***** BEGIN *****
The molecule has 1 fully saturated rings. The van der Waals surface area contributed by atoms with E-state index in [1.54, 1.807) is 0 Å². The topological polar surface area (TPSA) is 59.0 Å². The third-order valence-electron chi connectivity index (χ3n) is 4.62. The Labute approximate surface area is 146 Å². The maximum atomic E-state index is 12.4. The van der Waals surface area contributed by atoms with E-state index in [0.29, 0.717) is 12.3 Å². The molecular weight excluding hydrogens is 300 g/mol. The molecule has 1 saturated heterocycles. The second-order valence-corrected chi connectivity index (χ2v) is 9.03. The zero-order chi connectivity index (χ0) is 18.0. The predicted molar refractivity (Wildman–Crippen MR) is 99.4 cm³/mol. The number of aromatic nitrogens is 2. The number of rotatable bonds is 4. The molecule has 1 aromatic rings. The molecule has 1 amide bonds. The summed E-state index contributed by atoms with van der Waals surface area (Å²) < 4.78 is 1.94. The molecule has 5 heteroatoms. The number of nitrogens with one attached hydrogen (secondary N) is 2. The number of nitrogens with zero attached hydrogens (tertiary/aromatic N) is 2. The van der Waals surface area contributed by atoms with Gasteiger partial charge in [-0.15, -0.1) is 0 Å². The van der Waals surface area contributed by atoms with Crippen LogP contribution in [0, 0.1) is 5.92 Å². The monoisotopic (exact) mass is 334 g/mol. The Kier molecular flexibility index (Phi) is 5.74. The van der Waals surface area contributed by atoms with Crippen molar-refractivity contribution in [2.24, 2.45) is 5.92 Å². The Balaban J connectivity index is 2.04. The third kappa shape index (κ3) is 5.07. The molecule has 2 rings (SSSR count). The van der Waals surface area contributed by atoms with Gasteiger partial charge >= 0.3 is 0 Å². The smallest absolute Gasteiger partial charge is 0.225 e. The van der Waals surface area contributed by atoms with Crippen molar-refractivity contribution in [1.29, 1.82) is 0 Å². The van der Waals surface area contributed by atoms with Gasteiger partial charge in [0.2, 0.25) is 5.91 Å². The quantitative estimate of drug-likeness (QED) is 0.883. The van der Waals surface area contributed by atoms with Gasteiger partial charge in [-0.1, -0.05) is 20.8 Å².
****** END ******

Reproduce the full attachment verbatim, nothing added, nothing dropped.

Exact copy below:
The molecule has 1 fully saturated rings. The van der Waals surface area contributed by atoms with E-state index in [1.54, 1.807) is 0 Å². The topological polar surface area (TPSA) is 59.0 Å². The third-order valence-electron chi connectivity index (χ3n) is 4.62. The Labute approximate surface area is 146 Å². The maximum atomic E-state index is 12.4. The van der Waals surface area contributed by atoms with E-state index in [0.29, 0.717) is 12.3 Å². The molecular weight excluding hydrogens is 300 g/mol. The molecule has 1 saturated heterocycles. The second-order valence-corrected chi connectivity index (χ2v) is 9.03. The zero-order chi connectivity index (χ0) is 18.0. The predicted molar refractivity (Wildman–Crippen MR) is 99.4 cm³/mol. The number of aromatic nitrogens is 2. The number of rotatable bonds is 4. The molecule has 1 aromatic rings. The molecule has 1 amide bonds. The summed E-state index contributed by atoms with van der Waals surface area (Å²) < 4.78 is 1.94. The molecule has 5 heteroatoms. The number of nitrogens with one attached hydrogen (secondary N) is 2. The number of nitrogens with zero attached hydrogens (tertiary/aromatic N) is 2. The van der Waals surface area contributed by atoms with Gasteiger partial charge in [-0.15, -0.1) is 0 Å². The van der Waals surface area contributed by atoms with Crippen LogP contribution in [0, 0.1) is 5.92 Å². The monoisotopic (exact) mass is 334 g/mol. The Kier molecular flexibility index (Phi) is 5.74. The van der Waals surface area contributed by atoms with Crippen molar-refractivity contribution in [2.24, 2.45) is 5.92 Å². The Balaban J connectivity index is 2.04. The third kappa shape index (κ3) is 5.07. The molecule has 2 rings (SSSR count). The van der Waals surface area contributed by atoms with Gasteiger partial charge >= 0.3 is 0 Å². The smallest absolute Gasteiger partial charge is 0.225 e. The van der Waals surface area contributed by atoms with Crippen molar-refractivity contribution in [1.29, 1.82) is 0 Å². The van der Waals surface area contributed by atoms with Gasteiger partial charge in [0.2, 0.25) is 5.91 Å². The quantitative estimate of drug-likeness (QED) is 0.883. The van der Waals surface area contributed by atoms with Gasteiger partial charge in [-0.1, -0.05) is 20.8 Å².